Classics: Mystic Merlin – Just Can’t Give You Up (Capitol)
OMG! What a stellar production which such a sense of the little detail. Props have to definitely be given to Charles Kipps for that. On the heels of work(s) he did for luminaries such as Van McCoy and Faith, Hope & Charity to name a few.
“No matter how hard I try, I Just can’t give you up. Just dunno the reeason why, I can’t give you up.”. ‘Just Can’t Give You Up’ which appeared on the group’s eponymous debut-album back in 1980 has everything of an obsession. Lyricwise of course, but also in terms of conception. Smoothly blending a jazzy sax part courtesy of Barry Roark Strutt with sprakling keys in addition to soothing strings. The whole over a driving rhythm guitar part and a rumblin’ bassline. And I’m not even talkin’ about its 5 star vocal arrangements comin’ up as the icing on the cake.
Andrew ‘Doc’ Livingstone and Pat Leacock gave it a brilliant interrpolation 10 years after. Titling it ‘Can’t Give You Up’ for the circumstance, with production work by the likes of Dave Lee aka Joey Negro.
– Hailing from NYC, Mystic Merlin probably got their name because of their initial activity. As a matter of fact, they started as a novelty act incorporating magic in their shows.
Infos may vary upon sources as to if they started as a 5 or 6-piece band. In other words, if Leslie Dorsey was on the original line-up made of Barry Strutt, Clyde Bullard, Jerry Anderson, Keith Gonzales, and Sly Randolph. Or if he happened to join them later on. One thing for sure being the fact that Freddie Jackson joined them as the lead vocalist on their third and final album. The group being mostly remembered for gems such as ‘Just Can’t Give You Up’, ’60 Thrills A Minute’ and ‘Mr Magician’. If not the unsung ‘Full Moon Rising’.
Clyde Bullard has been seen collaborating on a couple of tracks with Manu Dibango in the early 80’s. Meanwhile Freddie Jackson made himself a serious reputation in the R&B scene.
– A native of Harlem, NYC, Freddie Jackson got trained as a Gospel singer from an early age. Singin’ at the White Rock Baptist Church of Harlem where he met Paul Laurence Jones who would later become his producer and songwriting partner. With both of them eventually writing for luminaries such as Lillo Thomas or Howard Johnson among others.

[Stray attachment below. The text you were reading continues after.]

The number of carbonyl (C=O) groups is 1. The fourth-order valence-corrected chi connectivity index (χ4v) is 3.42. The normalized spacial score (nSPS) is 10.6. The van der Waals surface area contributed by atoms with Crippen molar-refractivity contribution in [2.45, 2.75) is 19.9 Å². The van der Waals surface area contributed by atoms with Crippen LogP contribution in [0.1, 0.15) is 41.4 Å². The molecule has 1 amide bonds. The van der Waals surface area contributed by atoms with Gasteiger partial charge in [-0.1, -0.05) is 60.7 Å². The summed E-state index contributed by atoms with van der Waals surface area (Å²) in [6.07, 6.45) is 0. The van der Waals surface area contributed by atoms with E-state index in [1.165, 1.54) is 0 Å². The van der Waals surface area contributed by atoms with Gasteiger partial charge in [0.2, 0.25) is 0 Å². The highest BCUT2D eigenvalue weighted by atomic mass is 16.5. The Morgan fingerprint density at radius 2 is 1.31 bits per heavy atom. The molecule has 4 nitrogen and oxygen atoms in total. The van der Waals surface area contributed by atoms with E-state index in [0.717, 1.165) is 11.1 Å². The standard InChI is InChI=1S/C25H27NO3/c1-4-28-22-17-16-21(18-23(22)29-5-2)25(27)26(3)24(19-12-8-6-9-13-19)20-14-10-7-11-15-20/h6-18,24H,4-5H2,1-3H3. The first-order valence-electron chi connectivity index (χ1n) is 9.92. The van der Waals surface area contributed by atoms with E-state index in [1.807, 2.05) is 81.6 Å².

Among the first traces of him, the recording of the obscure ‘Ain’t Got Time’ along with Ednah Holt as Holt’45 on Sutra Records back in 1980. Then Jackson soon after joined Mystic Merlin as their lead singer. This resulting in the release of the 1982 ‘Full Moon’ album featuring the highly sought after ‘Mr Magician’ and the unmissable altough unsung ‘Full Moon Rising’. Eventually singing back up for Melba Moore. With the latter being of a precious help to get him to sign a record deal.
Jackson finally made his solo debut back in 1985 with the ‘Rock Me Tonight’ album on Capitol. From then, he would establish himself as a solid contender. Competing for supremacy in the R&B scene, along with the late Luther Vandross and Alexander O’ Neal. Meanwhile showing a rare prowess as a balladeer. This resulting in smoothies such as ‘Rock Me Tonight’ and ‘You Are My Lady’. But also ‘Have You Ever Loved Somebody’ and the Quite Stormy ‘Do Me Again’. Even though he made the proof as to how he could groove too on ‘Nice ‘N Slow’. Not to mention the memorable ‘Crazy For Me’.
Years have gone since this flourishing period for him. But Jackson has always managed to come up with quality material from a decade to another. 2014 seeing him makin’ his debut for Climax Entertainment with ‘Love & Satisfaction’. Then eventually releasing its follow-up – ‘One Night’ – by the beginning of May 2017. Then ‘Without You’ in April 2018. With an album – ‘Love Signals’ – still in the pipeline…
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